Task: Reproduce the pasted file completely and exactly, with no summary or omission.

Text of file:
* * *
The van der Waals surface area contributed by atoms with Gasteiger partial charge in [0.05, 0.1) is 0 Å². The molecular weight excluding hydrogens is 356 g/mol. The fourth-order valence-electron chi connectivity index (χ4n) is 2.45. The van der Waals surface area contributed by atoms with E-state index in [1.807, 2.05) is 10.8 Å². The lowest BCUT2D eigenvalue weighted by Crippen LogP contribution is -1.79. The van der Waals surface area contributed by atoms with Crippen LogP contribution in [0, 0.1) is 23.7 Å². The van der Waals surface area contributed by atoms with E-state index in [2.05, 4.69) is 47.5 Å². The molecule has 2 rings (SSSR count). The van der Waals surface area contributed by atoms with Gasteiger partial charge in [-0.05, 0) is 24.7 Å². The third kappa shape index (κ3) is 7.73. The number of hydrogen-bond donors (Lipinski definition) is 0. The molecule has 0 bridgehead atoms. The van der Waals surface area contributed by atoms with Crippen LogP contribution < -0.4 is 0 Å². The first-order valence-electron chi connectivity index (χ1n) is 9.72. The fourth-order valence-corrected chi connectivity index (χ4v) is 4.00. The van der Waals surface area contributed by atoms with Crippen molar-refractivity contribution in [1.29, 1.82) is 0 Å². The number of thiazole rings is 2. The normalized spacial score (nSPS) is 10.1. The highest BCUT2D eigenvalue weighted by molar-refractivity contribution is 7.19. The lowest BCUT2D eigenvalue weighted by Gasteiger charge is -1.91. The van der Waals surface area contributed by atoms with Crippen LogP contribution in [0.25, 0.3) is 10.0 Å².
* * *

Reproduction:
The van der Waals surface area contributed by atoms with Gasteiger partial charge in [0.05, 0.1) is 0 Å². The molecular weight excluding hydrogens is 356 g/mol. The fourth-order valence-electron chi connectivity index (χ4n) is 2.45. The van der Waals surface area contributed by atoms with E-state index in [1.807, 2.05) is 10.8 Å². The lowest BCUT2D eigenvalue weighted by Crippen LogP contribution is -1.79. The van der Waals surface area contributed by atoms with Crippen LogP contribution in [0, 0.1) is 23.7 Å². The van der Waals surface area contributed by atoms with E-state index in [2.05, 4.69) is 47.5 Å². The molecule has 2 rings (SSSR count). The van der Waals surface area contributed by atoms with Gasteiger partial charge in [-0.05, 0) is 24.7 Å². The third kappa shape index (κ3) is 7.73. The number of hydrogen-bond donors (Lipinski definition) is 0. The molecule has 0 bridgehead atoms. The van der Waals surface area contributed by atoms with Crippen LogP contribution < -0.4 is 0 Å². The first-order valence-electron chi connectivity index (χ1n) is 9.72. The fourth-order valence-corrected chi connectivity index (χ4v) is 4.00. The van der Waals surface area contributed by atoms with Crippen molar-refractivity contribution in [1.29, 1.82) is 0 Å². The number of thiazole rings is 2. The normalized spacial score (nSPS) is 10.1. The highest BCUT2D eigenvalue weighted by molar-refractivity contribution is 7.19. The lowest BCUT2D eigenvalue weighted by Gasteiger charge is -1.91. The van der Waals surface area contributed by atoms with Crippen LogP contribution in [0.25, 0.3) is 10.0 Å².